For decades, Afghanistan has been a global hub for opium production, estimated to supply 80 percent of the world’s opiate users. Now its meth industry is growing at breakneck speed, stoking fears among Western experts and officials that, under the Taliban, Afghanistan could become a major supplier as demand rises globally.
Hundreds of meth labs have appeared over the past six years and more are being built each month as the country’s economic crisis forces Afghans to find new sources of income. The vast majority of meth produced is for export, but an increasing number of Afghans are turning to it as their drug of choice.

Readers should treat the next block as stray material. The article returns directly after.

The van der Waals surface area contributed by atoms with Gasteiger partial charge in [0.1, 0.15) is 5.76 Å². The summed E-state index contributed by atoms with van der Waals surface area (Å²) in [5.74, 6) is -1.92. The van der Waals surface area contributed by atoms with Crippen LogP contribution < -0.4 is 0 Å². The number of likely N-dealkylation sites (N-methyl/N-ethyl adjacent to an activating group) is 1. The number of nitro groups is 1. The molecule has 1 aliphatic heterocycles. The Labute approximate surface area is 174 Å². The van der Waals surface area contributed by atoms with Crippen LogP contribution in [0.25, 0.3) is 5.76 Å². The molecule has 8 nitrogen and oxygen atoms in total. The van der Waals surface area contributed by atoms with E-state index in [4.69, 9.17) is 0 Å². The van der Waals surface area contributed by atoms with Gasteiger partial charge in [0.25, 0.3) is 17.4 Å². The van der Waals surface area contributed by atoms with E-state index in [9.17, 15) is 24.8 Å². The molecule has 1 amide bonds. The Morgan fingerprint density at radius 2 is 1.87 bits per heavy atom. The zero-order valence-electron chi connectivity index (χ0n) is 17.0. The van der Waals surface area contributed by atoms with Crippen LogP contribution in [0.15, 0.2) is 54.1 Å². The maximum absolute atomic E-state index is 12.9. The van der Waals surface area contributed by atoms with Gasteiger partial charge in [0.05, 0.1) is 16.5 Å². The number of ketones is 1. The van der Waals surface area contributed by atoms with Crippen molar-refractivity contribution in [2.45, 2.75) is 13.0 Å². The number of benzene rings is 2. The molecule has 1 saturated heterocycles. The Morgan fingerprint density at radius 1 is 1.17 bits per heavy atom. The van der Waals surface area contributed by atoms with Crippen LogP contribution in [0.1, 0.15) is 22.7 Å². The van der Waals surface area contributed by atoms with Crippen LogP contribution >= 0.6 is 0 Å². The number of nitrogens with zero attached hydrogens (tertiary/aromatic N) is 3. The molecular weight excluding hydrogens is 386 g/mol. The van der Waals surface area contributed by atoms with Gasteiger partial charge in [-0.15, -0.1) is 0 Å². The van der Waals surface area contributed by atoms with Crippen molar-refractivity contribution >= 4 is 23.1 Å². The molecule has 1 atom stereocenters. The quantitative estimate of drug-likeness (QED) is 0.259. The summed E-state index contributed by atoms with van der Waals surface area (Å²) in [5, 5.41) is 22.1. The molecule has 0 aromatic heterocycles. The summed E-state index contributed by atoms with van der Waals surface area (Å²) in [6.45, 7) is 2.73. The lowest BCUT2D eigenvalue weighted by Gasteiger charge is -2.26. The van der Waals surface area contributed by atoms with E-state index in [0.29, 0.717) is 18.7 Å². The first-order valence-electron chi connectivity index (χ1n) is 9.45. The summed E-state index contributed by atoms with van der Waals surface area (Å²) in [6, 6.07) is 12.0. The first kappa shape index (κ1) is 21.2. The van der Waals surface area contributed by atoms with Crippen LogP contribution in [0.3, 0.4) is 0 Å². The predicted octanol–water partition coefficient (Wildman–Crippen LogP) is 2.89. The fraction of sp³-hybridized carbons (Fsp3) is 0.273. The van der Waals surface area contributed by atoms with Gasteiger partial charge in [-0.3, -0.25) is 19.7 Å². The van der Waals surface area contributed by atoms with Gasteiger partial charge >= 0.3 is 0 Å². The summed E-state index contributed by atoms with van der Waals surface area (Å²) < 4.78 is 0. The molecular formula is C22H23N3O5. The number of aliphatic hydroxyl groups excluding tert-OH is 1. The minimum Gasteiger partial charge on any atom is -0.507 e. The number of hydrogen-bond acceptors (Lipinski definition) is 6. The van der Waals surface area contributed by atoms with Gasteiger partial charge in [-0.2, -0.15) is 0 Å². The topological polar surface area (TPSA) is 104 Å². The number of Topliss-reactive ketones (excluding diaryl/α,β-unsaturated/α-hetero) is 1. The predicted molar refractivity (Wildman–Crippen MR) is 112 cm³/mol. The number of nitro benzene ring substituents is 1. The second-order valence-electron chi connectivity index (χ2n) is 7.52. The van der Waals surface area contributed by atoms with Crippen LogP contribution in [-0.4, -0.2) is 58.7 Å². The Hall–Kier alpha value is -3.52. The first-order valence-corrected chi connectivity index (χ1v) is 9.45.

The sudden boom in meth production came after drug traffickers discovered a native plant called ephedra — known here as Oman — which grows wild and is a natural source of the drug’s key ingredient.
The Taliban issued its first formal ban on the growing, production and distribution of illicit drugs several weeks ago. Yet there is widespread skepticism that the new leadership will eliminate a source of hard cash at a time when the country is almost entirely cut off from the global financial system.
This story was published by The Washington Post on May 2, 2022 and the text above contains excerpts from the original article.